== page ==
“Are you sure?”

He put a meaty hand on my shoulder. “Think of the Dickinson’s ranch, you know, with the horses? All the way out there? They’re four miles past the edge of town. So the fire’s eight miles further still. That’s a lot of distance, far as a fire’s concerned. Fire doesn’t move that fast, okay?”

I could picture the ranch and the rutted dirt road to the Dickinson’s. A trickle of a creek glittered in the sun. With manes aflutter, horses romped in a celery-green meadow, the only clearing for miles. I had seen an aerial photograph in school once: we lived in a vast, dark river of trees, the granite foothills furred over and swallowed up by pines. From the sky, Gold Creek was barely visible. Four hundred citizens was all, an old mining-era town in Colorado’s high country, every last thing constructed of weathered gray wood, splintered planks, faded hope, rusted tin. Sometimes tourists pulled through in their shiny vehicles and snapped photos of the general store or the cafe or my schoolhouse, once even of the Russell’s weatherbeaten cabin while Mr. Russell stood right there in the yard hosing down the pansies. I had overheard tourists calling us a ghost town, but that wasn’t true: four hundred of us lived here. Four hundred souls, not ghosts, not yet.

The strange, cloying heat unnerved me. It was hard to think of anything else when the air smelled like danger: acrid, almost sweet. The ponderosas’ butterscotch-scented bark, roasting. The smell drifted to the top of my consciousness, choking out any other thought. Nervously, I did my chores: I split some wood and left the ax plunged into the chopping block in the driveway, even though Dad griped at me to move it aside. I heaved the compost bucket out to the pile. Finally, heat-dizzy and drenched in sweat, I slouched in front of the TV, where I was able to forget for a bit. I don’t know how much time passed. Hours, likely, while Dad tinkered in the shed. Eventually, I got hungry and made my way, bleary-eyed, into the kitchen. 

The first thing I noticed was the uncanny light. Too murky for the middle of the afternoon, an uncomfortable yellowish hue like the air was steeped in tea. My vision was still scaling down from the TV’s brightness, and I rubbed my eyes and stepped out onto the porch to be sure. My stomach plummeted. It was wrong, the whole world tense. The sky was a bitter sulfur-yellow. Flakes drifted down, dusting the driveway’s gravel, landing in my hair, mottling the bushes. Snow? I thought stupidly, although of course it wasn’t, not in this heat. I ran a fingertip across the truck’s windshield. Ash.

In the shed, Dad was flat on his back, his head and shoulders buried under the chassis of his vintage MG—his project car. A wrench tick-tick-ticked a bolt into place. Jimmy Buffet crooned from a battered radio on the tool bench.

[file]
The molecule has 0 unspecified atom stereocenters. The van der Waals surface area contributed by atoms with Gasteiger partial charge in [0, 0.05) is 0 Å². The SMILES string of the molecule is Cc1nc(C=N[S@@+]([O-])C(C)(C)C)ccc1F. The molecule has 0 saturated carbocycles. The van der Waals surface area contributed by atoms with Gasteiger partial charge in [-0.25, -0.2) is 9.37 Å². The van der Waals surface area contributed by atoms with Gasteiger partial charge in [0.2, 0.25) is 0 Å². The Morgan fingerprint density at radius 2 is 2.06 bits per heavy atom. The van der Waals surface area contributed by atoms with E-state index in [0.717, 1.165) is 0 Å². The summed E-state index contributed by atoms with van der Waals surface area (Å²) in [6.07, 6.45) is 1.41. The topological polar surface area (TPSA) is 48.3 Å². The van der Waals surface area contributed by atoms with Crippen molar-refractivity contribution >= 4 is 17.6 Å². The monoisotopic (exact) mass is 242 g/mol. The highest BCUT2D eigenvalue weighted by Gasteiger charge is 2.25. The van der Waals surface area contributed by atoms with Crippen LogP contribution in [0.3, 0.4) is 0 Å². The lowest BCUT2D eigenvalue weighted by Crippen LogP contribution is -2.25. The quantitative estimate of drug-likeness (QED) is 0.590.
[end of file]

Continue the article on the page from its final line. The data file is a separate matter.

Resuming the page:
“I think it’s getting closer.” I thumped on the MG’s metal skeleton. 

Dad slid out from under the chassis. “What’s that, wild man?” He wiped his greasy, blackened palms on a rag.

“I said the fire’s getting close. There’s ash everywhere. The sky is all yellow. What do we do?”

He stuffed the grease rag into his back pocket and leaned his head through the door, then frowned at the sky and took a few more steps out into the driveway, squinting, craning his neck. Inside the shed, it smelled like fresh sawdust and motor oil, but my T-shirt reeked of smoke, a crackling and sharp scent. My nostalgia for that smell was displaced by a clench of urgency. I twisted the radio dial until I found the news channel.

“—Explosive growth of what’s being called the High Lonesome Fire, which has rapidly blown up to over eight thousand acres in just a short time. The cause of the blaze is reported to be an unattended campfire, despite county-wide fire restrictions. Immediate evacuations are in place for the following areas: High Ridge, Walkerson Pass, Gold Creek, West Park—”

I dashed out into the driveway, breathless. “I just heard on the radio! They told us to evacuate!”

Dad was peering up at the strange sky. “No need to panic.”

“I heard them say it!” I insisted. “They said evacuate! They said Gold Creek!”

“There’ve been fires up here before. Fire’s natural, alright?”

“But it’s not natural! It was a campfire. They already know.”

“Campfire? It’s ninety-four goddamn degrees out. In the shade.” Dad shook his head, stuffing a nugget of chaw into his lower lip. He pinched the tips off a nearby pine branch, which should have bent and flexed, but instead just snapped clean off, a brittle break. “Who needs a campfire now, of all times? Christ.”

“I know! It’s nuts! It’s way too hot for a campfire!” Finally, he agreed with me on something. My voice sounded manic in my own ears. “They said it’s eight thousand acres already.”

“Eight thousand? That can’t be right. Fires don’t grow that fast. That’s almost, what—ten times larger, in less than a day. You must have heard wrong.”